Isn't it funny that you seem to have a different argument every time you give your explanation of this vote?

Edited by J. Raymond Carroll
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On the other hand, you, Mr J Raymond Carroll, seem entirely certain why the Irish people voted as they did.

This was a referendum to AMEND the CONSTITUTION OF IRELAND.

Although you seem to be hold yourself out as an authority on the Constitution and why the people vote for its amendment or reaffirmation, I'll make a small wager that you've never even read it.

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I don't hold myself out as an authority on the question of the Constitution of Ireland and, indeed, you would win that wager.

OK, now you owe me a pint.

Perhaps, in some ultimate fashion, all these reasons can be distilled down to National Sovereignty. Perhaps not.

It is all explained in the the latest album from THE POGUES

http://store.milesofmusic.com/56674.html

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Happy to buy you that pint - especially if it's Guinness....

Thanks, but you'll have to get in line. I hear the Europeans, especially the Dutch, are so delighted with the NO vote that Irish visitors do not have to pay for drinks.

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Well I'm glad you two finally kissed and made up.

I'd like to take this opportunity to thank the Irish people for doing what I was denied the opportunity to do by our incumbent Government (I'm doing Brown an injustice: it was Blair who recanted his promise of a referendum). Thank you. :cheers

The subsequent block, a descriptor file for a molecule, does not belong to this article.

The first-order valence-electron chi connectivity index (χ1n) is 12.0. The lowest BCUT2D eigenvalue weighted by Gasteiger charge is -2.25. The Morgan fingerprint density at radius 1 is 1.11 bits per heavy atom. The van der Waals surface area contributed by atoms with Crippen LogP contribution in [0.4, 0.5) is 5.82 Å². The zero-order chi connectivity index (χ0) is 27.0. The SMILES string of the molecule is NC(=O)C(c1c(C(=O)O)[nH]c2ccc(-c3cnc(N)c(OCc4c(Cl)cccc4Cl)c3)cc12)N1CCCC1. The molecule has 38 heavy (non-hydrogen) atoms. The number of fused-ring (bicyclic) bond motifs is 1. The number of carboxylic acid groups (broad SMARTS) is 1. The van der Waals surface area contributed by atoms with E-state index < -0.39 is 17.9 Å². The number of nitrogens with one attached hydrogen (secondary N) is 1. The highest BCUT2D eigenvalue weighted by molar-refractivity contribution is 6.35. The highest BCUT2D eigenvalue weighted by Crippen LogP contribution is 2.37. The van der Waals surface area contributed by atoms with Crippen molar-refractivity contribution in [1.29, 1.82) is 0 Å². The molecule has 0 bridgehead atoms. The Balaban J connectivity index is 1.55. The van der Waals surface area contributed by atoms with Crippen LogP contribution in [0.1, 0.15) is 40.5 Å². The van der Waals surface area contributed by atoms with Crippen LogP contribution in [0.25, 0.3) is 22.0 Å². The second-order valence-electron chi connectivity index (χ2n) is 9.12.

Where does this leave the EU Treaty? How can the British Government, indeed any government, possibly still push ahead with ratification, given that it requires the full consent of ALL member states? When will the people we elect to govern realise that they are in power to represent the will of the people who put them there, not to write themselves into history?

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When will the people we elect to govern realise that they are in power to represent the will of the people who put them there, not to write themselves into history?
Many centuries ago, Irish monks saved Europe from itself by preserving the moral and intellectual foundations of civilization. Unfortunately, the continental powers are unlikely to let the Irish save Europe from itself a second time.

http://www.investors.com/editorial/editori...298251269583261

As Cardinal Newman faithfully records, the first Irish reformation of Europe was accomplished with British help. We now need Conservative Monarchists to stand behind Gerry Adams and force a referendum in the U.K. so the world can see what the Isles of the North really think about this New European Juggernaut.

The Isles of the North, by John Henry Newman

High up in the North, above the continent of Europe, lay two sister islands, ample in size, happy in soil and climate, and beautiful in the face of the country. Alas! that the passions of man should alienate from one another, those whom nature and religion had bound together!

So far away were they from foreign foes, that one of them the barbarians had never reached, and though a solitary wave of their invasion has passed over the other, it was not destined to be followed by a second for some centuries. In those days the larger of the two was called Britannia, the lesser Hibernia.